Try to get to the bottom of love without understanding love’s reach to the sinner. Try to consider the depth of sin without understanding its rejection of love. At the cross we see both; Christ took God’s judgment to ransom a people for Himself, and at the end of the world we see God’s love for righteousness and love for the righteous as He judges the sins of men.

The martyred souls under the altar in Revelation 6:9-11 prayed for justice, and while those cries may be included in this paragraph (Revelation 8:1-5), nothing in the text or context limits the identity of the pray-ers to martyrs or limits the nature of the prayers to calls for judgment.

Verses 1-2 describe the scene and introduce seven angels and seven trumpets. Verses 3-5 describe the work of one angel and one instrument.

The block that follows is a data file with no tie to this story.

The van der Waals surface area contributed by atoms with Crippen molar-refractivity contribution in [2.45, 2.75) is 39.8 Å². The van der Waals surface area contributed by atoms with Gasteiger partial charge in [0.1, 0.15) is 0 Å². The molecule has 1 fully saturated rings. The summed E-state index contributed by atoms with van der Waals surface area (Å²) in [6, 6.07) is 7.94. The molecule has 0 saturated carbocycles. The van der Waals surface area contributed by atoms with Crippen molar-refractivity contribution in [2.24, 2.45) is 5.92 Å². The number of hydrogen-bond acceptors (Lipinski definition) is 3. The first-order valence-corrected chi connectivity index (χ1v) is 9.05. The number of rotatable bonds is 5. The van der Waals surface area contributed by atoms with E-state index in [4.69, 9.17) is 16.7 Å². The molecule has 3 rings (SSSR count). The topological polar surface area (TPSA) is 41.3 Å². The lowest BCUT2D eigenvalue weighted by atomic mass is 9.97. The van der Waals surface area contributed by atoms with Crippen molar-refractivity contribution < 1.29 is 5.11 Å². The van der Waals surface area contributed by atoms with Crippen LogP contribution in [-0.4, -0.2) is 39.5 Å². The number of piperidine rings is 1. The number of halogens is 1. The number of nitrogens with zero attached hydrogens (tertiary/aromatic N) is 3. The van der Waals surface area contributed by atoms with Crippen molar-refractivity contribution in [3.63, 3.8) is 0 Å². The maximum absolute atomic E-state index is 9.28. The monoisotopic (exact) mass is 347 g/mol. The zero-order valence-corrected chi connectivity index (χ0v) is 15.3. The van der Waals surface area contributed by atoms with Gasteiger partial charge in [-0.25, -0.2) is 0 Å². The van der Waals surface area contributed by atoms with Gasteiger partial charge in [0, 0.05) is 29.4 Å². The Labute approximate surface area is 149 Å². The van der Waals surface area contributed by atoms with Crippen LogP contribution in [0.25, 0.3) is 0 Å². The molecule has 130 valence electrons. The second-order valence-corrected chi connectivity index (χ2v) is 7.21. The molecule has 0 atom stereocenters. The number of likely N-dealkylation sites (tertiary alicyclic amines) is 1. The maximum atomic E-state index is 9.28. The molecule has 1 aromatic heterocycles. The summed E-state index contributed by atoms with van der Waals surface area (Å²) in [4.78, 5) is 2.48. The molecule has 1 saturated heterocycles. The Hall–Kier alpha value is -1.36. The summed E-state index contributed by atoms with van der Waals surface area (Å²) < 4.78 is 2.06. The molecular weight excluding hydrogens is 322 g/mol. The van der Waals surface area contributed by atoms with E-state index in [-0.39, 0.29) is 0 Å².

Worship of the Lamb happened immediately preceding the seals being broken by the Lamb (chapter 5 then 6), and worship of the Lamb happens again immediately before the trumpets being given (chapter 7 then 8).

The Seventh Seal (verses 1-2)

When the Lamb opened the seventh seal, there was silence in heaven for about half an hour. (verse 1)

Every one of the seven seals is opened by the Lamb. To the one who has born the judgment of God by being slain and ransoming people for God by His blood (5:6, 9, 12; 7:14), jurisdiction is given. Jesus taught this Himself, that the Father has given to the Son to the Son to execute judgment (John 5:22, 27).

The seventh seal is the last one (cf. Revelation 5:1). The scroll is now fully open. This may indicate that the final judgments on the earth will begin, the end of world history as anticipated.